|Post Graduate/Graduate Diploma or Graduate Certificate||2.3||10.1|
|Year 10 and below||29.9||12.5|
Source: ABS Census 2016, Customised Report. Highest qualification completed by workers in this job (in any field of study). Qualifications needed by new workers might be different from the qualifications of workers already in the job.
Skills and Knowledge
Employers look for Betting Clerks who have a high attention to detail, provide good customer service and are reliable.
Skills can be improved through training or experience.
Listening to others, not interrupting, and asking good questions.
Keeping track of how well work is progressing so you can make changes or improvements.
Reading work related information.
43%Coordination with others
Being adaptable and coordinating work with other people.
Thinking about the pros and cons of different ways to solve a problem.
Understanding why people react the way they do.
Talking to others.
Using maths to solve problems.
Writing things for co-workers or customers.
Looking for ways to help people.
37%Management of personnel resources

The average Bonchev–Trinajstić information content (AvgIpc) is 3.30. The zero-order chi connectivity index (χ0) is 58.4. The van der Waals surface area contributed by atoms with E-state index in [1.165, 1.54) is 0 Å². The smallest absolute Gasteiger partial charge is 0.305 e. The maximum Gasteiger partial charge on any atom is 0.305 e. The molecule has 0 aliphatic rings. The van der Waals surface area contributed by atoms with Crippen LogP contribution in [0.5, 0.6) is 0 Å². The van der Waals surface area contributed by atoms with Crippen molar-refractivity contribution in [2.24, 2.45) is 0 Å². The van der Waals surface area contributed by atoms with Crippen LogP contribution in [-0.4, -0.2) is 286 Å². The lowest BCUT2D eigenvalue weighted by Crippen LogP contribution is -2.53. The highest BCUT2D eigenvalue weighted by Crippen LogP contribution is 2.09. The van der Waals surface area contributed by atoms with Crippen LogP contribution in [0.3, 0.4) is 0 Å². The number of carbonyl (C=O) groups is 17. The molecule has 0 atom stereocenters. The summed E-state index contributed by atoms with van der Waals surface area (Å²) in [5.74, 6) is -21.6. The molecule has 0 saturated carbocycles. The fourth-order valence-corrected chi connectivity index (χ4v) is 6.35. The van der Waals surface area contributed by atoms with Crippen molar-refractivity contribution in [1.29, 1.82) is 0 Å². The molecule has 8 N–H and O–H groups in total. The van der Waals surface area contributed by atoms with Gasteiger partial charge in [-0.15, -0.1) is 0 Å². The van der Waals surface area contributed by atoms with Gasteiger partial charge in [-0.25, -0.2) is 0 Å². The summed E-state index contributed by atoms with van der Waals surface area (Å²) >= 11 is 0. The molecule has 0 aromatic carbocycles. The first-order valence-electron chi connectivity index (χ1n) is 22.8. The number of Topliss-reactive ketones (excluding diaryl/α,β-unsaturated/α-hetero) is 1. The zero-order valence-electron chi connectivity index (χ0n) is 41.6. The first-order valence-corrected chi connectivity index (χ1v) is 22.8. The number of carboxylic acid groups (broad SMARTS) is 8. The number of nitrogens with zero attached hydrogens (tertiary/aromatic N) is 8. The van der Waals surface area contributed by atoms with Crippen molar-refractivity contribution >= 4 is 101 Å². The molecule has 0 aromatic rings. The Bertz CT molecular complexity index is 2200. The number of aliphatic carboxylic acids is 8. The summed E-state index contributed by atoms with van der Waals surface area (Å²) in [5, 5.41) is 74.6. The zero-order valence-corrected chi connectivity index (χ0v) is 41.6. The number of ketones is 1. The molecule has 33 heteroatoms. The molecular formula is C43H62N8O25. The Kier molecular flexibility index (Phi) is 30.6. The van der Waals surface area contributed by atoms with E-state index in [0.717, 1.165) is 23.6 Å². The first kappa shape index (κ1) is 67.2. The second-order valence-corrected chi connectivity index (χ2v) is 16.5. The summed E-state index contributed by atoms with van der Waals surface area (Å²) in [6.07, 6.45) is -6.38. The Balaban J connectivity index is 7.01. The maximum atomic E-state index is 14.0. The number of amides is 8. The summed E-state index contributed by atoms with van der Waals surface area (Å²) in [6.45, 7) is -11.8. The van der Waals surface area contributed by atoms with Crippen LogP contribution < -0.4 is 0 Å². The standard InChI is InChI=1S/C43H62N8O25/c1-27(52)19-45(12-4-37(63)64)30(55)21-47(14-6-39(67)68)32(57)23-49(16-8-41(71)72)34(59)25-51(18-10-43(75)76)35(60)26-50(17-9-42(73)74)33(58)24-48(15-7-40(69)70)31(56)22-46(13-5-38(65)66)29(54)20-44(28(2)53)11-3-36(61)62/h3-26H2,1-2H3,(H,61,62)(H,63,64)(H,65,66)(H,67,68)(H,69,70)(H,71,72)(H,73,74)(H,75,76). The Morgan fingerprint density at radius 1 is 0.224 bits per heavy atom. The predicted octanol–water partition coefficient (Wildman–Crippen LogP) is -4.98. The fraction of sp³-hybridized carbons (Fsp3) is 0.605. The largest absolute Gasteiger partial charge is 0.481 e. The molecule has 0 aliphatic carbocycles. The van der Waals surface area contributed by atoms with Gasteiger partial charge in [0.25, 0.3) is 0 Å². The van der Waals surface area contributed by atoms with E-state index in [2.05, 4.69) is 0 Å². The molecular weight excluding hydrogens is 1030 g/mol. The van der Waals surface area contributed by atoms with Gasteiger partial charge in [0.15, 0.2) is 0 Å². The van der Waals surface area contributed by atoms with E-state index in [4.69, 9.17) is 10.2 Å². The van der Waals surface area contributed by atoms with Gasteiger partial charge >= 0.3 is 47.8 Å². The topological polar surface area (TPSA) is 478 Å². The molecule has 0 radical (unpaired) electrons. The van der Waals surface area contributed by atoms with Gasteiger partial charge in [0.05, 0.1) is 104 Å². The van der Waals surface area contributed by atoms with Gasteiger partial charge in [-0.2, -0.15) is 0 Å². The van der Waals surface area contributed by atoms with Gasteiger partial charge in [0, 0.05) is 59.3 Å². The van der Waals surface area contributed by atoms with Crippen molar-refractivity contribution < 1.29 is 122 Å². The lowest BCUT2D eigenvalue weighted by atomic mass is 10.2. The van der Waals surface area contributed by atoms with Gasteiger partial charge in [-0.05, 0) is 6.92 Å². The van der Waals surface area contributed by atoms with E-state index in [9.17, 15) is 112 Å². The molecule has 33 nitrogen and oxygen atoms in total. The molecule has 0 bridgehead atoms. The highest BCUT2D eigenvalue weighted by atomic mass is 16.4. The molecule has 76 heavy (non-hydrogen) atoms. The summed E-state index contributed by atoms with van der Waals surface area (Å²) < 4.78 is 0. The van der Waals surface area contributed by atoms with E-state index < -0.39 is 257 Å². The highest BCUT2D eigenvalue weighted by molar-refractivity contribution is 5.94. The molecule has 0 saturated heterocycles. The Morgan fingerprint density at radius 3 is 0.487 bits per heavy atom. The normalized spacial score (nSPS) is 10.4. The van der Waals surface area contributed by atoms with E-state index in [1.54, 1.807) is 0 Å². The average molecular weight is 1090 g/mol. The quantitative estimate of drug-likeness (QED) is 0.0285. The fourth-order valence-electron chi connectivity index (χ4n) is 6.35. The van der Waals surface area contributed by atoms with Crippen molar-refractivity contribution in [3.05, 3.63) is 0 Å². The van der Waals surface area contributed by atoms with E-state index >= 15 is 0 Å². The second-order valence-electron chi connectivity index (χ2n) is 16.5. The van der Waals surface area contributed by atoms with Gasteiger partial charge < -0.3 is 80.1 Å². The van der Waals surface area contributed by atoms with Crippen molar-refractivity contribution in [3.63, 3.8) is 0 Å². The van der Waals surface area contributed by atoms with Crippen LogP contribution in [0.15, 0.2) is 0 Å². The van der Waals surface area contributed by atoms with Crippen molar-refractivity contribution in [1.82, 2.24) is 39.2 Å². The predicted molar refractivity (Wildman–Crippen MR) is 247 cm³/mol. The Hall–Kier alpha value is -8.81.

Motivating, developing, and directing people as they work, and choosing the best people for the job.
Being able to use what you have learnt to solve problems now and again in the future.
36%Judgment and decision making
Figuring out the pros and cons of different options and choosing the best one.
Talking people into changing their minds or their behaviour.
32%Complex problem solving
Noticing a problem and figuring out the best way to solve it.
Teaching people how to do something.
Figuring out the best way to teach or learn something new.
Managing your own and other peoples' time to get work done.
Bringing people together and trying to sort out their differences.
Watching gauges, dials, or other indicators to make sure a machine is working properly.
These are important topics, subjects or knowledge areas.
51%Customer and personal service